I know that there are people who don’t read fiction. The idea is that reading fiction is pointless because the narrative either never happened or it doesn’t play out exactly the way it happened in real life. Supposedly, there are better things to do with one’s life than waste it on things that aren’t real, such as studying and exploring things that are real.
However, even biographies and nonfiction books on…physics or climate change or economics or what have you… they can only do so much for that exploration. Even though fictional books never happened–and in the case of fantasy, could never happen–their hypotheticals are capable of capturing real life in a way that nonfiction simply can’t.
It’s almost like studying a language. What you hope to get out of learning the language will dictate which one you learn, and the more languages you learn, the better you’re able to communicate with those you would not otherwise be able to understand.
Reading epic fantasy and hard-core science fiction serves much the same function as learning Latin. Epic fantasy takes place on an alternate world, one where the specific horrors of our own world are nonexistent. The exact nature of colonialism, climate change, racism against blacks and other minorities, the systematic and intentional erasing of our treatment of indigenous Americans, and so forth, are all specific to our world. To Earth. When we read a fantasy book, it’s a blank slate, one that allows authors to start a dialogue about some of these topics without putting people on the offensive.
At its core, fantasy serves as a more general translation. Consider Latin: it’s a dead language. No one speaks it anymore, and no one learns it except to study its linguistic effects on current languages. If the only language you know is Latin, you won’t be able to hold any conversations with people, but knowing the language allows you to pick up on familiar words and phrases in a variety of other languages.
SFF, similarly, won’t teach you the history of World War I, why it began or what scars it left behind, but it can remind its readers how horrific war is, show us how the cost is often not worth the goal. It may not teach you about racism or elitism, but it can explore what unchecked power can do to those just barely struggling to get by.
When it comes to realistic fiction, or the softer SSF like urban fantasy/sci-fi, reading these genres serve much the same function as studying a modern, non-native language. These genres are steeped in reality, some more so than others, but just because they’re still fictionalized doesn’t mean they don’t hold their own worth.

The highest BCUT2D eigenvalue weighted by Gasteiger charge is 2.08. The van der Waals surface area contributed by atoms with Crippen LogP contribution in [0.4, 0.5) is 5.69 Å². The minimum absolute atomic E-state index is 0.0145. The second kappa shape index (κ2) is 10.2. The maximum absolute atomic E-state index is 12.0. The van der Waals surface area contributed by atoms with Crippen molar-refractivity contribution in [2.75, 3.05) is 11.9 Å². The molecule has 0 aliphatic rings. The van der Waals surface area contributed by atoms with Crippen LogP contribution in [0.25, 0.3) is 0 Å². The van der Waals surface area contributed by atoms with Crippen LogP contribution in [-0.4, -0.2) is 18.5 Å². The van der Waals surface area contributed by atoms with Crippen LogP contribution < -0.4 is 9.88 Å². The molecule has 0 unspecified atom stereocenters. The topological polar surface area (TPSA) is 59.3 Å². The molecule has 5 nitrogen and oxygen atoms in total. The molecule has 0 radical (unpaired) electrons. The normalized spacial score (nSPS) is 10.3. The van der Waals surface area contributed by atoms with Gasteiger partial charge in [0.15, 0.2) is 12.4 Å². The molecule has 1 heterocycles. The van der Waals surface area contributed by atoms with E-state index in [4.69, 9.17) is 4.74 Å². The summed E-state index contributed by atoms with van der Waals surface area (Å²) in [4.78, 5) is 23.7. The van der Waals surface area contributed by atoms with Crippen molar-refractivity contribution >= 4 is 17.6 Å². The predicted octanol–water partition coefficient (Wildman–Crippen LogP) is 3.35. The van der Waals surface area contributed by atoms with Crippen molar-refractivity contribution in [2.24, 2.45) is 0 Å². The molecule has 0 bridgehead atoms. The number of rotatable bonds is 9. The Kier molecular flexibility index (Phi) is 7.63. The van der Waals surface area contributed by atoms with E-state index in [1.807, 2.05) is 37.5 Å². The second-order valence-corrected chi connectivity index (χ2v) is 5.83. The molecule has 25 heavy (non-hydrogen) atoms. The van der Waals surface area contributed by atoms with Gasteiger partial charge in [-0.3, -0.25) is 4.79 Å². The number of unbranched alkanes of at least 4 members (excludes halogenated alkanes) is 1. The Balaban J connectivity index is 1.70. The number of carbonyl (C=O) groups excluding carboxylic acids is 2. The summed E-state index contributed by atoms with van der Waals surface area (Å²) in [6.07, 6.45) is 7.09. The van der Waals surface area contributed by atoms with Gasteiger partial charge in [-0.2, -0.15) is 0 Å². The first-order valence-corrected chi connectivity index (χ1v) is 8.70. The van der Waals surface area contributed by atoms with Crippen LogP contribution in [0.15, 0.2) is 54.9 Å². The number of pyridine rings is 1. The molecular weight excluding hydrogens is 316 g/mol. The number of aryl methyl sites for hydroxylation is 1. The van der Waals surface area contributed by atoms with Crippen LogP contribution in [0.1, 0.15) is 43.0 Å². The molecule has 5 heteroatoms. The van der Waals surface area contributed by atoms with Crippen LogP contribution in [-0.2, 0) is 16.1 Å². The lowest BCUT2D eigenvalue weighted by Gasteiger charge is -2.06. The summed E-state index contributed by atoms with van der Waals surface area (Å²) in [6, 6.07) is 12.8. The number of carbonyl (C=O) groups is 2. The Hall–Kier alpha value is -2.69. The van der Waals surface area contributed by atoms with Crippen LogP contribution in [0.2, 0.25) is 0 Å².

People study new languages to communicate with those they would otherwise be incapable of holding a conversation with. They learn to better be able to share ideas, to better learn of other cultures, and to essentially explore lifestyles that are not their own. But, at it the center of the endeavor, at its core, people learn new languages to find camaraderie and solidarity with a group of people that might have otherwise seemed too strange and alien to understand.
Often, when we read realistic fiction, we are seeking characters that we can relate to. (The same goes for SFF, but the drive holds more weight here.) But the narrative is still undeniably untrue. Just because Maggie Stiefvater’s Raven Cycle series is set in the USA doesn’t mean Blue and her fellow Raven Boys are real people. It doesn’t even mean that physics are real. But many of the conflicts they find themselves dealing with very much are real–I’m not, of course, referring to Glendower, but rather things like being your own person, trying to escape poverty, exploring romantic feelings, etc.–and allowing readers to put themselves in these characters’ shoes. This, in turn, enables readers to expand their point of reference to something beyond what they already knew.
That’s not to say nonfiction is not without its merit, yet it is more like studying your native tongue. It’s not that you don’t learn new things in the process; it’s just that fiction can do so much more than its nonfiction counterpart. It’s more than just relaying information; fiction allows people to see it, interact with it, and understand it. And while that doesn’t make fiction inherently better than nonfiction, it certainly has its own merits. That’s why it’s important to read widely as well as deeply.